Roundup: Cruise ships return, COVID update, Northern Pulp fights Boat Harbour legislation, police training scrutinized at Desmond inquiry

Illustration: Alexander MacAskill

Plus: RCMP search for leads after Lunenburg art theft

Today the ships Ocean Navigator and Norwegian Getaway are visiting Halifax, bringing in the city’s first cruise visitors since the COVID-19 pandemic began.

Port officials expect to welcome about 150 ships this year, but some industry experts say Halifax should be leery.

Miami lawyer Jim Walker runs a practice that exclusively sues cruise lines, primarily representing sick or injured crew members. He’s filed thousands of suits over the last 25 years and writes a blog called Cruise Law News, with the tagline “Everything cruise lines don’t want you to know.”

Walker says his sources who work on cruise ships “paint a very disturbing picture of the industry … It’s an industry that has a historical propensity to hide the ball, hide the truth, and to lie to government officials and the U.S. Coast Guard” about health and environmental practices. “I’ve been calling them plague ships, ships of pestilence and disease,” he adds.

Phil Moscovitch reports for Unravel Halifax.

COVID counts climbing
The COVID-19 count continues to increase worldwide, with the World Health Organization tallying 348,582 confirmed new cases globally in the last 24 hours.

The real number of infections is likely much higher though, as many jurisdictions (including Nova Scotia) are now withholding daily data, making it impossible to get a full picture of the disease’s spread.

Dr. Tara Moriarty, director of an infectious diseases research laboratory and professor at the University of Toronto medical school, recently estimates that Nova Scotia has about 19,300 cases per day, more than ten times higher than the government’s lab-confirmed figures.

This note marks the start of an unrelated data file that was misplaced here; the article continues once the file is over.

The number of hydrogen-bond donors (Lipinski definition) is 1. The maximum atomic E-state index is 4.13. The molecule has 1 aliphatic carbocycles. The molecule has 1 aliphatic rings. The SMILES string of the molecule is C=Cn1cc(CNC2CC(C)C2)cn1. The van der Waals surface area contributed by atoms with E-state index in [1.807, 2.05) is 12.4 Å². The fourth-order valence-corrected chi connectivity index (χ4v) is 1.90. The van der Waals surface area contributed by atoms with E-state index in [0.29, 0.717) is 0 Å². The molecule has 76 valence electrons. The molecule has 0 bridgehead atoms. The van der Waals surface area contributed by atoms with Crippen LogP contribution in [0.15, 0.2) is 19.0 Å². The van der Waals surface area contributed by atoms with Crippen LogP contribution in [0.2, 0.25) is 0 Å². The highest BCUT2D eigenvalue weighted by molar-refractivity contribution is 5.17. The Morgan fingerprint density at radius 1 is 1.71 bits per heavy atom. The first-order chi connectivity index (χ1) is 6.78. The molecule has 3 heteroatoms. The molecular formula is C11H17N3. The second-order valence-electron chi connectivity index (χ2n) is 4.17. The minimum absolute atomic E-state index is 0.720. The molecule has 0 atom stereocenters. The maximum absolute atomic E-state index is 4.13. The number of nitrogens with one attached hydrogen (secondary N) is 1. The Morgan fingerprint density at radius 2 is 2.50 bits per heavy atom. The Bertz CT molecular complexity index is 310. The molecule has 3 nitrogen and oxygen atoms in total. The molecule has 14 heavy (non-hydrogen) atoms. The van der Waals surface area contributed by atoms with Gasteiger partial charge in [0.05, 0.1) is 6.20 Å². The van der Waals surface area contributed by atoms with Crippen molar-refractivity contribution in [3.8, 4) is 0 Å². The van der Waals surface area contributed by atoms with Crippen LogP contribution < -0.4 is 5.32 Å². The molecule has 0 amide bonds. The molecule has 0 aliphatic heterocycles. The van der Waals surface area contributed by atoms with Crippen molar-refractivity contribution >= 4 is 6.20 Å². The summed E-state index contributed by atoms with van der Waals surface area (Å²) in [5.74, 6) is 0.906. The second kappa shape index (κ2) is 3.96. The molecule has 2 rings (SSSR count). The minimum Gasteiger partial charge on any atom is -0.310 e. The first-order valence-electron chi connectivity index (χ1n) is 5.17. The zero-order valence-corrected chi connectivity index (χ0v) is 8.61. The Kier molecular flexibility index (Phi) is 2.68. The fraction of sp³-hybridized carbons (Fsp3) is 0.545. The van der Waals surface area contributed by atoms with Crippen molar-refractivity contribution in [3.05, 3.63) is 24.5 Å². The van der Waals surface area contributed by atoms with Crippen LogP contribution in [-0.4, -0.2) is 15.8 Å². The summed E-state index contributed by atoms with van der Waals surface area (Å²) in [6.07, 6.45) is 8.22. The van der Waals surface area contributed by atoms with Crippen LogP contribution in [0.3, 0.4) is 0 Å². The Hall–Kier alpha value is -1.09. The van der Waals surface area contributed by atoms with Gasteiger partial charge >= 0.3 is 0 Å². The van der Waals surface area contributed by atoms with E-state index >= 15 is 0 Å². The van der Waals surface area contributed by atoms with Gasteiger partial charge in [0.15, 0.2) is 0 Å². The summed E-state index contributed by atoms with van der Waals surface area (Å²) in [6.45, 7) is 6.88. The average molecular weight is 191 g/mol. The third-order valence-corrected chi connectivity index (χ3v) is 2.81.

So far, COVID has killed 6,220,390 people worldwide, including 38,847 people in Canada and 290 Nova Scotians

Sasha Irving. Photo: LinkedIn

Northern Pulp fights Boat Harbour legislation
The owners of Northern Pulp are in a political battle with the Houston government, fighting legislation that would prohibit legal claims against the province for closing the Boat Harbour effluent treatment facility. The legislation is part of an ongoing project to reclaim the Pictou County tidal estuary, which absorbed decades of pollution from the now-idle Northern Pulp mill.

“The province wasn’t successful in opposing mediation in the courts, so they are changing the Boat Harbour Act to retroactively eliminate their responsibility and legal obligations,” says Sasha Irving, a vice-president with Paper Excellence Canada, Northern Pulp’s parent company. “Any organization entering into a contract with the Province of Nova Scotia should now be concerned the province believes it can enact laws to retroactively wipe out their legal and contractual obligations without any compensation.”

Then-premier Stephen McNeil ordered the mill’s closure in 2019, after management repeatedly failed to meet Nova Scotian environmental standards.

Steve Goodwin reports for the Pictou Advocate.

Police training scrutinized at Desmond inquiry
Police in Nova Scotia aren’t adequately trained to confront intimate partner violence, says justice department advisor Sharon Flanagan, who is the only provincial official responsible for providing the training and auditing for the province’s 10 municipal police agencies, the RCMP, and military police. She says she regularly receives correspondence from police agencies looking for additional mental health and intimate partner training.

In 2017, retired soldier Lionel Desmond — an Afghan war veteran who police knew to have a history of domestic violence and mental illness — murdered his wife, daughter, and mother before killing himself. A inquiry looking at the circumstances around the killings is scheduled to wrap up hearings this month.

Drake Lowthers has more for the Reporter.

Victim puzzled after South Shore art heist
The RCMP is asking the public for tips after someone broke into Chippie Kennedy’s Lunenburg studio and stole three sculptures, worth “thousands of dollars.”

The break-in happened overnight on Apr. 7, when someone broke a window and absconded with a nearly life-size female figure made of plaster, a solid brass hare, and a small facial sculpture.

The crime mystifies Kennedy. “Beats me,” she says. “I create stuff. If it appeals to people, they buy it … Maybe they are trying to melt it down and thought the bronze (colour paint) is actual bronze.”

Keith Corcoran has the story for LighthouseNow.

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